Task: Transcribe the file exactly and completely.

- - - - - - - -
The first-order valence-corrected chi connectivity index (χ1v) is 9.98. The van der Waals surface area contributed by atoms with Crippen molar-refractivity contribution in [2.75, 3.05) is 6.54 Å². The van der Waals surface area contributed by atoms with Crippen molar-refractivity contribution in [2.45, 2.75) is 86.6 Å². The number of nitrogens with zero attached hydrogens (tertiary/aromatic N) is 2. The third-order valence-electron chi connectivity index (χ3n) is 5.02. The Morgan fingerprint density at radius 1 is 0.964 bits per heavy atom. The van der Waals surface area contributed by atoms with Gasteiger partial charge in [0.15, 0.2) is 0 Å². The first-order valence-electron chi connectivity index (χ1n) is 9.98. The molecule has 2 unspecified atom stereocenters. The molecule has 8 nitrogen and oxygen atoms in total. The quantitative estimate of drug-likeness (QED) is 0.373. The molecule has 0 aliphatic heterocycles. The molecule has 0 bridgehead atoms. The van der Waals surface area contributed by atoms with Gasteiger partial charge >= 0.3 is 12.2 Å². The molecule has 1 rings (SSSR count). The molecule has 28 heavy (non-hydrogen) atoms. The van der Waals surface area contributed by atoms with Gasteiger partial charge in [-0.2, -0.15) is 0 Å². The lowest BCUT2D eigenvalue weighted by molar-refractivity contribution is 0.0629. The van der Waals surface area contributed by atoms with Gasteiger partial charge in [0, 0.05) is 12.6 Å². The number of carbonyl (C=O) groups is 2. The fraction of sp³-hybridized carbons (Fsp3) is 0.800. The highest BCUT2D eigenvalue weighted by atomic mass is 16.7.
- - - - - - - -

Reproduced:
The first-order valence-corrected chi connectivity index (χ1v) is 9.98. The van der Waals surface area contributed by atoms with Crippen molar-refractivity contribution in [2.75, 3.05) is 6.54 Å². The van der Waals surface area contributed by atoms with Crippen molar-refractivity contribution in [2.45, 2.75) is 86.6 Å². The number of nitrogens with zero attached hydrogens (tertiary/aromatic N) is 2. The third-order valence-electron chi connectivity index (χ3n) is 5.02. The Morgan fingerprint density at radius 1 is 0.964 bits per heavy atom. The van der Waals surface area contributed by atoms with Gasteiger partial charge in [0.15, 0.2) is 0 Å². The first-order valence-electron chi connectivity index (χ1n) is 9.98. The molecule has 2 unspecified atom stereocenters. The molecule has 8 nitrogen and oxygen atoms in total. The quantitative estimate of drug-likeness (QED) is 0.373. The molecule has 0 aliphatic heterocycles. The molecule has 0 bridgehead atoms. The van der Waals surface area contributed by atoms with Gasteiger partial charge >= 0.3 is 12.2 Å². The molecule has 1 rings (SSSR count). The molecule has 28 heavy (non-hydrogen) atoms. The van der Waals surface area contributed by atoms with Gasteiger partial charge in [-0.2, -0.15) is 0 Å². The lowest BCUT2D eigenvalue weighted by molar-refractivity contribution is 0.0629. The van der Waals surface area contributed by atoms with Gasteiger partial charge in [0, 0.05) is 12.6 Å². The number of carbonyl (C=O) groups is 2. The fraction of sp³-hybridized carbons (Fsp3) is 0.800. The highest BCUT2D eigenvalue weighted by atomic mass is 16.7.